• Hodgdon Clays™
    • Hodgdon Universal Clays™
    • Hodgdon 700-X
    • Hodgdon PB
    • Hodgdon 800-X
    • Winchester® WST
    These powders work best in:

    • .38 Special
    • .45 Auto
    • 9mm Luger
    • .40 S&W
     
  12. Walkalong

    Walkalong Moderator

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    Add in all the new handgun powders and see.
     
  13. ArchAngelCD

    ArchAngelCD Member

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    I well know many handgun powders are also shotgun powders by many of the newer powders are not. If you look on the Alliant the only current powder listed under both handgun and shotgun powders is Unique. You will see similar listings on the other powder company sites. Western powders have no crossover powders listed on their Accurate or Ramshot sites. It seems only the older powders crossover, probably because there were so few powders back then.
     
  14. cheygriz

    cheygriz Member

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    No doubt.

    But consider this. If I make a powder, and call it AB1 and say it's a pistol powder only and do not use in shotshells, then I package the same powder as 1BA and say use only in handguns, I sell twice as much powder.

    Now if a dumb old mountain man like me can figure this out, them old boys from Harvard can to.
     
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  15. Drail

    Drail Member

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    We live in a time when not too many people want "medium" anything. They all want "EXTREME HIGH POWER MAGNUM +P" stuff........ I have always really liked Green Dot for pistol loads and have many old manuals with dope for it.
     
  16. hdwhit

    hdwhit Member

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    All of my Green Dot is from the 1980's. It didn't like being stored in a garage in Arkansas and then a garage in Texas. In the 20-teens, when I unearthed it, it was only providing 40% of the velocities it had when it was new. It was the only powder to go into storage for 30+ years and suffer that much degradation in performance.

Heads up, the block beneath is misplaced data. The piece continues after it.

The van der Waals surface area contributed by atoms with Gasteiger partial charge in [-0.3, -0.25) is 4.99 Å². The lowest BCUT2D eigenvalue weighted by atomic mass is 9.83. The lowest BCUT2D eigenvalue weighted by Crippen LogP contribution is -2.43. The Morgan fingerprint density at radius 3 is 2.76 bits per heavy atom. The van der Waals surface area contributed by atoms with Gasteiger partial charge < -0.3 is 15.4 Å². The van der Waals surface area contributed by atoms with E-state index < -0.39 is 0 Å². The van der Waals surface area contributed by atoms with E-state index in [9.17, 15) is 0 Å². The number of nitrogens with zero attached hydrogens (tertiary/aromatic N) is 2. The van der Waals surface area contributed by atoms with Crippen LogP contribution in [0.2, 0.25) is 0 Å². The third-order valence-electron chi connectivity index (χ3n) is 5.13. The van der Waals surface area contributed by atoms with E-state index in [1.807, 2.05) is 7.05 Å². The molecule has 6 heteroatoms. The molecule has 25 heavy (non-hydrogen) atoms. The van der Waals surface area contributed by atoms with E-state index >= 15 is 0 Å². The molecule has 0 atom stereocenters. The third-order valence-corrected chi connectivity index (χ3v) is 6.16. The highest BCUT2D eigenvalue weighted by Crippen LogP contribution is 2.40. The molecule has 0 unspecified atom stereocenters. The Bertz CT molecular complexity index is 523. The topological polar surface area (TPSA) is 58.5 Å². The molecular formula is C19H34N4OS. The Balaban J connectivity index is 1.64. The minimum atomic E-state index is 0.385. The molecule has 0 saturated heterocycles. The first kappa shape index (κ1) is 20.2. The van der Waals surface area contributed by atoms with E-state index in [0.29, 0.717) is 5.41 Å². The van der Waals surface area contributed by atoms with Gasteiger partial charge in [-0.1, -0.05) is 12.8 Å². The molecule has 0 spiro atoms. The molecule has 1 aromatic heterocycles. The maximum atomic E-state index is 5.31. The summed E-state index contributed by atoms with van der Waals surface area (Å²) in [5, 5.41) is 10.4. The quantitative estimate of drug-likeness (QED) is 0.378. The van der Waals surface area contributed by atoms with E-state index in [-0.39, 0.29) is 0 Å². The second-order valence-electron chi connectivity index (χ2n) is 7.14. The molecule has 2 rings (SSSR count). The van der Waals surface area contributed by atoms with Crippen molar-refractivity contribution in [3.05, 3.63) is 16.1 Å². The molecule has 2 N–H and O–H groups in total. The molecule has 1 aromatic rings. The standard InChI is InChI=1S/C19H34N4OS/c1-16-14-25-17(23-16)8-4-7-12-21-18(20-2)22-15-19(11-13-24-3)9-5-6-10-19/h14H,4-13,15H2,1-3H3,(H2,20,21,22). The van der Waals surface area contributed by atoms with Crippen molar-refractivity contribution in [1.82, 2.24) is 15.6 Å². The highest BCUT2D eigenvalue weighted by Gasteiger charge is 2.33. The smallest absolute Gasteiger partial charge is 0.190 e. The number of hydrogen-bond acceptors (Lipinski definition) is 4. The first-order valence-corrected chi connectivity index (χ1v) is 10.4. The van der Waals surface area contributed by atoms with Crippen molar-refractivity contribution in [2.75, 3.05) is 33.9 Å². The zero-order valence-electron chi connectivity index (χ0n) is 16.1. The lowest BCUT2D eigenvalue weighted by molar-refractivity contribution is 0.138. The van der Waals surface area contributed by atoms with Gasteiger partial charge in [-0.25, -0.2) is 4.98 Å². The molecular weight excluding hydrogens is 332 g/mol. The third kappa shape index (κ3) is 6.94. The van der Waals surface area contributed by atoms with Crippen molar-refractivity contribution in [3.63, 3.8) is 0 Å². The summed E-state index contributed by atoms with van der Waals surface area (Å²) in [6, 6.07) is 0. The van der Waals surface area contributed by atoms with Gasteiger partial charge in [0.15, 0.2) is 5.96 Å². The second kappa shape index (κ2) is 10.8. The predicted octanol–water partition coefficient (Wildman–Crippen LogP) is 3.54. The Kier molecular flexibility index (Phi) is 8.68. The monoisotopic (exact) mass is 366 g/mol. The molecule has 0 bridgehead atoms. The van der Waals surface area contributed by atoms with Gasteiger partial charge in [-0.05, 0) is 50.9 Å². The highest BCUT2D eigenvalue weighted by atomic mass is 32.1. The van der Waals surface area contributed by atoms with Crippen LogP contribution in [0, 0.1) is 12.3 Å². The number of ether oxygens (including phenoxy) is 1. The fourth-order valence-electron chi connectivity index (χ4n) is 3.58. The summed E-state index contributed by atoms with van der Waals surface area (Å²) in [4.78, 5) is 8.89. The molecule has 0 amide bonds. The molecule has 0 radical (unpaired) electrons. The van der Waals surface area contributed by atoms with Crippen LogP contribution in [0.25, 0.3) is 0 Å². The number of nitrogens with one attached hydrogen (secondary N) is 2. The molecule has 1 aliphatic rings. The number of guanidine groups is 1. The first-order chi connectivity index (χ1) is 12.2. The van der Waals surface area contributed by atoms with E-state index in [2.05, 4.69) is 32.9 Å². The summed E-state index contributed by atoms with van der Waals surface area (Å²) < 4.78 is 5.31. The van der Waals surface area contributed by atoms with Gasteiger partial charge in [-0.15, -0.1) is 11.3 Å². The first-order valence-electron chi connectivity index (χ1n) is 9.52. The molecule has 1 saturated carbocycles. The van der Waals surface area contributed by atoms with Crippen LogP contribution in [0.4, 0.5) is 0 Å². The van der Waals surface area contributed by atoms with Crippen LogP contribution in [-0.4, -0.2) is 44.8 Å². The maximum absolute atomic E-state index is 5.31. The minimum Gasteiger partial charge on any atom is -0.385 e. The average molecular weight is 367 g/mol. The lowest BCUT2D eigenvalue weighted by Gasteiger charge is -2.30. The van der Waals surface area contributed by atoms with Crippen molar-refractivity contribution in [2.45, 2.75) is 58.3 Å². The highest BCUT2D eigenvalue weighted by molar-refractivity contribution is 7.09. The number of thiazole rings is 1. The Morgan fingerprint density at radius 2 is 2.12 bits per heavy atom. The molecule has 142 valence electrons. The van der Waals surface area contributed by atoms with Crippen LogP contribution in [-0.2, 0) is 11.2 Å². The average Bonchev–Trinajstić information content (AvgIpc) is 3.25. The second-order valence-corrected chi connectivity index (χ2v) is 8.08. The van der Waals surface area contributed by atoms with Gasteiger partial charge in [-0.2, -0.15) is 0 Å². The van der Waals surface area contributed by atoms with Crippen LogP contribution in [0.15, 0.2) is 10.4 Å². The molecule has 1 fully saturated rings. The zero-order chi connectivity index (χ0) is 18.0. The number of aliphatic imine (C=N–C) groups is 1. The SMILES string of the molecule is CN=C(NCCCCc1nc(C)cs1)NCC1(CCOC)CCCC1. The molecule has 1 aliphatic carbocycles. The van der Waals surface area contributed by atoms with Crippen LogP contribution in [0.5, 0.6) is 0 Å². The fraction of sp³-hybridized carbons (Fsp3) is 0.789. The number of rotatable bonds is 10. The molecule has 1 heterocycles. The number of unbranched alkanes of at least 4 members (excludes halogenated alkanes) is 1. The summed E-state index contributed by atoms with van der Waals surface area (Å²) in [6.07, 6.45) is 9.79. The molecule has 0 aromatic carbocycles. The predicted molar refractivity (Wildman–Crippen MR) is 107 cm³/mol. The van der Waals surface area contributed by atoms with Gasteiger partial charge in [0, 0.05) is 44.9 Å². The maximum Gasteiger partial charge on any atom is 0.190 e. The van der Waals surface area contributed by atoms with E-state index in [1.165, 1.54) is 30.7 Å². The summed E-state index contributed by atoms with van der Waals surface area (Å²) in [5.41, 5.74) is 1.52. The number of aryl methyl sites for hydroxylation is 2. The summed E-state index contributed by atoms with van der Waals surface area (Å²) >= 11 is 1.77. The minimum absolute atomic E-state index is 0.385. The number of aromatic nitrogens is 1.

My Red Dot, Blue Dot, Bullseye, IMR-4198 and IMR-4227 all performed like I had just taken them out of a stasis field, but the Green Dot was a real eye-opener.
     
  17. bds

    bds Member

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    During the "Great Component Shortage", I tested many powders including Green Dot and found it fairly close to W231/HP-38/Sport Pistol in application.

    Problem was due to larger flake size, it metered with less consistency and accuracy was not as good as other powders (like W231/HP-38). And depending on caliber, I was limited to very light target loads. For my pistol loads during the shortage, there were better powders like Red Dot/Promo (for 9mm/45ACP) and even Herco (for 40S&W). When shortage ended, I liked Promo so much that it became my general purpose plinking powder for 9mm/45ACP. And now that newer Promo is "blended" to meter better, it permanently replaced Red Dot. While I favor BE-86 for 40S&W, I would gladly use Herco for 40S&W as it produced good accuracy and was the cleanest burning powder I used for 40S&W (even inside of spent cases came out clean).

    And since the shortage, there have been many new powders released like Alliant Sport Pistol, IMR Target, Shooters World Clean Shot/Lovex D032-03, Vectan Ba 9.5, Winchester 244 to load calibers that Green Dot was used for in addition to popular powders like Bullseye/WST/Titegroup/N320/No 2/W231/HP-38/Zip - https://www.thehighroad.org/index.p...-different-labels.797388/page-6#post-10806193

    So perhaps Green Dot will remain shotgun powder primarily until the next shortage (But thanks to the last shortage, I know I could make Green Dot work for my 9mm/40S&W/45ACP loads ;):D).
     
    Last edited: Oct 11, 2018
  18. rfwobbly

    rfwobbly Member

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    As you say, the powder has probably not been reformulated. However, the biggest reason you DO NOT want to use pre-2000 data is that the method of chamber pressure testing radically changed about that time. When chamber pressure testing changed from a one-time crushed copper cup to pressure transducers connected to a computer (which take thousands of readings every second), then every load data manual got re-written.

    Some loads increased the Max Load, but most of the loads that ended up being changed got reduced. That's why you only want to use new data.